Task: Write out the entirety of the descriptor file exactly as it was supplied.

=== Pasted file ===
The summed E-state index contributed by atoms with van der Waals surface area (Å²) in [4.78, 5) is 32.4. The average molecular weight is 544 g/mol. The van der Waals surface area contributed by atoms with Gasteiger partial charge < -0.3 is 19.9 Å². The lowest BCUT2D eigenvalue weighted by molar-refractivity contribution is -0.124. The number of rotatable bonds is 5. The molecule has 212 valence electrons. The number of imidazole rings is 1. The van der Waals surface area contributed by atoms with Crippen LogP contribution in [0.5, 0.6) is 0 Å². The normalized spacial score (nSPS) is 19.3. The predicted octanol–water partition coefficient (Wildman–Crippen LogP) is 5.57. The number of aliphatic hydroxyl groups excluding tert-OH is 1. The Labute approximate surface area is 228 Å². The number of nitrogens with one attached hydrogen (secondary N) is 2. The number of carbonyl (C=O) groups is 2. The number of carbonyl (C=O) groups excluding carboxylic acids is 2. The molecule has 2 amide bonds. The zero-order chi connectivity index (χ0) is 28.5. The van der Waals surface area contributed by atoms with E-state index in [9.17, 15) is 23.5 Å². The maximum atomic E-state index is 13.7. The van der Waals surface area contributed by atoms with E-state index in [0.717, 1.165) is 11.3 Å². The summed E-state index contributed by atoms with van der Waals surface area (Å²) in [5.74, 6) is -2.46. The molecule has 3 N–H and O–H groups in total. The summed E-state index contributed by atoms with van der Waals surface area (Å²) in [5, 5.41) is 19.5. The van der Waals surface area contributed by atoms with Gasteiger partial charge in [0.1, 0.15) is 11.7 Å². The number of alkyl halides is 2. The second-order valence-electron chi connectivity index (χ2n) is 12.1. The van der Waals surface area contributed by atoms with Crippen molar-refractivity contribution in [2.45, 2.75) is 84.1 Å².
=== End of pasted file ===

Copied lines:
The summed E-state index contributed by atoms with van der Waals surface area (Å²) in [4.78, 5) is 32.4. The average molecular weight is 544 g/mol. The van der Waals surface area contributed by atoms with Gasteiger partial charge < -0.3 is 19.9 Å². The lowest BCUT2D eigenvalue weighted by molar-refractivity contribution is -0.124. The number of rotatable bonds is 5. The molecule has 212 valence electrons. The number of imidazole rings is 1. The van der Waals surface area contributed by atoms with Crippen LogP contribution in [0.5, 0.6) is 0 Å². The normalized spacial score (nSPS) is 19.3. The predicted octanol–water partition coefficient (Wildman–Crippen LogP) is 5.57. The number of aliphatic hydroxyl groups excluding tert-OH is 1. The Labute approximate surface area is 228 Å². The number of nitrogens with one attached hydrogen (secondary N) is 2. The number of carbonyl (C=O) groups is 2. The number of carbonyl (C=O) groups excluding carboxylic acids is 2. The molecule has 2 amide bonds. The zero-order chi connectivity index (χ0) is 28.5. The van der Waals surface area contributed by atoms with E-state index in [9.17, 15) is 23.5 Å². The maximum atomic E-state index is 13.7. The van der Waals surface area contributed by atoms with E-state index in [0.717, 1.165) is 11.3 Å². The summed E-state index contributed by atoms with van der Waals surface area (Å²) in [5.74, 6) is -2.46. The molecule has 3 N–H and O–H groups in total. The summed E-state index contributed by atoms with van der Waals surface area (Å²) in [5, 5.41) is 19.5. The van der Waals surface area contributed by atoms with Gasteiger partial charge in [0.1, 0.15) is 11.7 Å². The number of alkyl halides is 2. The second-order valence-electron chi connectivity index (χ2n) is 12.1. The van der Waals surface area contributed by atoms with Crippen molar-refractivity contribution in [2.45, 2.75) is 84.1 Å².